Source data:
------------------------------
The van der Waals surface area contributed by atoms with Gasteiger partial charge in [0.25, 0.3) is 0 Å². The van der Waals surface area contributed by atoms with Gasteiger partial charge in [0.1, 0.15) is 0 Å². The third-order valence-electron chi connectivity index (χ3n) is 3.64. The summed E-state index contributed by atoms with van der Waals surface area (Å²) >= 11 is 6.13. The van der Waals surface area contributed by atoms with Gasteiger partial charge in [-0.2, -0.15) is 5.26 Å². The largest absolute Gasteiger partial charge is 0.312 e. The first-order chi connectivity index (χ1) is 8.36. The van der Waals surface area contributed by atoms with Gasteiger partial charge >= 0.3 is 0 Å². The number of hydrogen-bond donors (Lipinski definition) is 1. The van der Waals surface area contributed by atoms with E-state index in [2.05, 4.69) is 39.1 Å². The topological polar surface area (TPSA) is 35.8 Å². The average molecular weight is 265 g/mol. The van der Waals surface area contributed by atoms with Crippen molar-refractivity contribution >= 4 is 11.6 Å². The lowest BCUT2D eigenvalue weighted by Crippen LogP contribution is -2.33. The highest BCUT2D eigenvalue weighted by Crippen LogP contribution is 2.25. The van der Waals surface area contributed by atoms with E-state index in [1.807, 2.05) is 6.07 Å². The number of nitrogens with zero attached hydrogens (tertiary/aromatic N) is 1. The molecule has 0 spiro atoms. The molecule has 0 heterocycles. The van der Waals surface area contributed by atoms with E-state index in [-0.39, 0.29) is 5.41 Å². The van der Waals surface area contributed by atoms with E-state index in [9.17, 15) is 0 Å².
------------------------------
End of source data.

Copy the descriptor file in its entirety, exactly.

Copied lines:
The van der Waals surface area contributed by atoms with Gasteiger partial charge in [0.25, 0.3) is 0 Å². The van der Waals surface area contributed by atoms with Gasteiger partial charge in [0.1, 0.15) is 0 Å². The third-order valence-electron chi connectivity index (χ3n) is 3.64. The summed E-state index contributed by atoms with van der Waals surface area (Å²) >= 11 is 6.13. The van der Waals surface area contributed by atoms with Gasteiger partial charge in [-0.2, -0.15) is 5.26 Å². The largest absolute Gasteiger partial charge is 0.312 e. The first-order chi connectivity index (χ1) is 8.36. The van der Waals surface area contributed by atoms with Gasteiger partial charge >= 0.3 is 0 Å². The number of hydrogen-bond donors (Lipinski definition) is 1. The van der Waals surface area contributed by atoms with E-state index in [2.05, 4.69) is 39.1 Å². The topological polar surface area (TPSA) is 35.8 Å². The average molecular weight is 265 g/mol. The van der Waals surface area contributed by atoms with Crippen molar-refractivity contribution >= 4 is 11.6 Å². The lowest BCUT2D eigenvalue weighted by Crippen LogP contribution is -2.33. The highest BCUT2D eigenvalue weighted by Crippen LogP contribution is 2.25. The van der Waals surface area contributed by atoms with E-state index in [1.807, 2.05) is 6.07 Å². The number of nitrogens with zero attached hydrogens (tertiary/aromatic N) is 1. The molecule has 0 spiro atoms. The molecule has 0 heterocycles. The van der Waals surface area contributed by atoms with E-state index in [-0.39, 0.29) is 5.41 Å². The van der Waals surface area contributed by atoms with E-state index in [9.17, 15) is 0 Å².